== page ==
posted by rhruska at 4:00 PM on August 12, 2002


This has gotta be a gag. The moon's not in a geostationary synchronous orbit over the Earth. If they use the ocean to do the platform thing as one 'anchor' connecting the cable to the moon, that platform better have some mean engines on it cuz the platform would have to drive through the world's oceans constantly to keep up with the moon. And they better make the Panama Canal bigger.

Okay maybe I'm gonna look like an idiot here, but this is why I think this is total bullshit. The Earth spins at one revolution per day. The moon orbits the Earth about once every twenty some odd days. So within a day of hooking the moon up to the Earth, either the cable would break, or the moon's orbit would get adversely screwed up and both the Earth & the moon would aquire erratic orbits in space and everything would go all higgledy-piggledy.

IF they could do this, the area around the cable would become a no fly zone that was seriously enforced. Since the cable in question would be accumulating static electricity at a rate unparalleled, if properly channelled it could become a useful power source, but I doubt you could run a lift on it with any measure of safety whatsoever.

If you were an ant on a baseball, and this ping pong ball was spinning around the baseball on a string, would you climb up that string? No way. You'd stay on the baseball where it's safe. But then a century ago people used to say if God wanted man to fly he'd a given us wings, so I'm sure someone'll someday figure out how to make it work. I think it's all hogwash though. It's physically not plausible.
posted by ZachsMind at 5:43 PM on August 12, 2002


Although if the Golden Gate Bridge has 80,000 miles of cable makeing a 35,000 kilometer cable seems very reasonable.

This is not an accurate comparison. The Golden Gate Bridge has 2 cables, and each of them is 7,650 ft long. Each cable, in turn, is made up of 27,572 parallel wires. So the total length of wire used is 2 x 7650 x 27572 = roughly 421 million feet of wire, or 80,000 miles of wire. There is not an 80,000 mile long cable or wire anywhere in the bridge.
posted by pitchblende at 6:13 PM on August 12, 2002


Additional and larger elevators built utilizing the first one would allow large-scale manned and commercial activities in space and reduce launch costs to possibly $10/kg.

UPS, eat your heart out!
posted by dg at 6:27 PM on August 12, 2002


To put this cable into perspective: the cable will have to be about 35,000k long. The diameter of the earth is what, about 12,560k?
posted by slipperywhenwet at 6:29 PM on August 12, 2002


From High Lift's FAQ:

[if part of the cable fell] what effect will it have on the environment?
Honestly, it will make a little bit of a mess. But New York City tickertape parades have made bigger messes.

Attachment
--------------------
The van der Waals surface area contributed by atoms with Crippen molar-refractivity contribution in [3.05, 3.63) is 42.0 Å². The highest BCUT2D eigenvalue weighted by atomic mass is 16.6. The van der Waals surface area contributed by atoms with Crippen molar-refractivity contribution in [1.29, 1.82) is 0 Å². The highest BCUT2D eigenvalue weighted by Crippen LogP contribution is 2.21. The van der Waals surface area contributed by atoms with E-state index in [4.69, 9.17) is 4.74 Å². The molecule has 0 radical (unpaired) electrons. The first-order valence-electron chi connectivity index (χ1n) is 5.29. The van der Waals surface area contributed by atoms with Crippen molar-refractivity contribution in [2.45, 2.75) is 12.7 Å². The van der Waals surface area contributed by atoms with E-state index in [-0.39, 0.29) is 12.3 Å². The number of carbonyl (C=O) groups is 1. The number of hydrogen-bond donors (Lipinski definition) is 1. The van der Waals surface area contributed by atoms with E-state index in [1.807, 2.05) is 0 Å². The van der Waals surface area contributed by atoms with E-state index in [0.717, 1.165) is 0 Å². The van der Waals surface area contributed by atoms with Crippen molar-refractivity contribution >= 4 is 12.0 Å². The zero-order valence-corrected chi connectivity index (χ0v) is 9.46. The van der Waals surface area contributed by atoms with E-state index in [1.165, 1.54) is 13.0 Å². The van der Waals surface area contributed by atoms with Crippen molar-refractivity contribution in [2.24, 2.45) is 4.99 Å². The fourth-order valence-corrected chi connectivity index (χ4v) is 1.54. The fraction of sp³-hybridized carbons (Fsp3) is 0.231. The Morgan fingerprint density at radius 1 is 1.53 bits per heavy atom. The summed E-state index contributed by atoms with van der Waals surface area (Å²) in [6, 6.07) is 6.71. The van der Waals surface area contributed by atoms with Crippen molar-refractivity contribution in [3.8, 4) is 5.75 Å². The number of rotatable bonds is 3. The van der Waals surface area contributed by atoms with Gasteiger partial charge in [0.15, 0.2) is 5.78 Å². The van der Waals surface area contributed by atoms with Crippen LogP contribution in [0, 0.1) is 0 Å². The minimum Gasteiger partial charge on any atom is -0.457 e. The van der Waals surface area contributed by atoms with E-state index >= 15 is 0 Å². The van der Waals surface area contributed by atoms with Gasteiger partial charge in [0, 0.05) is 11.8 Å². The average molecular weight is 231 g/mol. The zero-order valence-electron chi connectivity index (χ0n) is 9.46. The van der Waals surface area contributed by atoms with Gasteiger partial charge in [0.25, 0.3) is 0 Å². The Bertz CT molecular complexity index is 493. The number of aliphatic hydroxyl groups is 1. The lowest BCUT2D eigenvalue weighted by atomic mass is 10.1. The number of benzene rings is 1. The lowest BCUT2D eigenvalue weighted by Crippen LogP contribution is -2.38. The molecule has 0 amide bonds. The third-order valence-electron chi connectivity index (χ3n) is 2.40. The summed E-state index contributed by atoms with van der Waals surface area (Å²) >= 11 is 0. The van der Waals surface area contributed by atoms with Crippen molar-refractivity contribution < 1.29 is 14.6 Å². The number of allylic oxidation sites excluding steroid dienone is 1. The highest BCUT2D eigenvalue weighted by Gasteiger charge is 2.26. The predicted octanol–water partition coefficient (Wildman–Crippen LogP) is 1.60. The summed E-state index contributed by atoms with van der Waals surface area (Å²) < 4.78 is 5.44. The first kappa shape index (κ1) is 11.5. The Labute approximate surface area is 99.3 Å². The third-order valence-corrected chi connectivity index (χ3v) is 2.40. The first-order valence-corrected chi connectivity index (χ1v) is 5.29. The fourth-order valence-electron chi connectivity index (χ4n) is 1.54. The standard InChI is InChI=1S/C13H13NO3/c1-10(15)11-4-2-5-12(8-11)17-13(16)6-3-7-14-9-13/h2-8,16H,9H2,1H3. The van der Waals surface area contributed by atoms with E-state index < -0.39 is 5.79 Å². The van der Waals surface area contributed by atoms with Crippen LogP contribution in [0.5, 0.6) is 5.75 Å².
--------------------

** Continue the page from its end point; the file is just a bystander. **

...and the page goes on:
Uhhhh.. yeah... suuuuuuure. Like dhartung pointed out, a space elevator falls in Robinson's Mars trilogy. It makes more than a 'bit' of a mess.. To be fair, their design seems to be a lot lighter than Robinson's, and our air is a lot thicker, but still.. Anyone know of any independent estimates of the damage something like this could do?
posted by slipperywhenwet at 6:44 PM on August 12, 2002


Uh, Zach: The bit about the moon was only to bring in the Jules Verne reference. If you actually read the articles linked (I know, not very sporting), the NASA-funded study has nothing to do with the moon. Also, the HLS folks say any current generated would be on the order of milliwatts.

Of course, the static electricity properties of tethers -- essentially a smaller version of the same technology -- are quite useful. Mir used to have a tether that generated part of its electricity; the Russians always did better with them, while NASA had several well-publicized failures and and some lesser-known successes. Tethers could also be used for raising or lowering a satellite, or even slinging packages from one craft to another.

slippery: One supposes that will be part of what the grant is for. It's pretty hard, incidentally, to do engineering studies on a nonexistent design.
posted by dhartung at 8:10 PM on August 12, 2002


But how will we protect ourselves from the mooninites?

Anyways, reasonable use for low earth orbit elevators, and space stations that I always remember were to make better computer chips in the vacumn of space, and maybe a data haven.

Someone pointed out that to build this transport technology (and elevator or a station) would cost far more than it does to establish a similar though possibly inferior item on earth. As such, until someone can find the money to burn or a very good reason to travel regularly to space, it probably won't happen (unless if there's something I most likely missed).
posted by drezdn at 12:37 AM on August 13, 2002


What about building it all in space and lowering it, slowly to earth?
posted by Neale at 1:26 AM on August 13, 2002


What a great al-Queda target. What would they need, like a big set of boltcutters?

"American Technology: Making Things Easier For Those Who Would Harm Us"


We should end human progress right now, level all the skyscrapers, demolish the bridges, blast the faces off Mount Rushmore, and level DisneyWorld. Then we'll be safe!
posted by rcade at 6:01 AM on August 13, 2002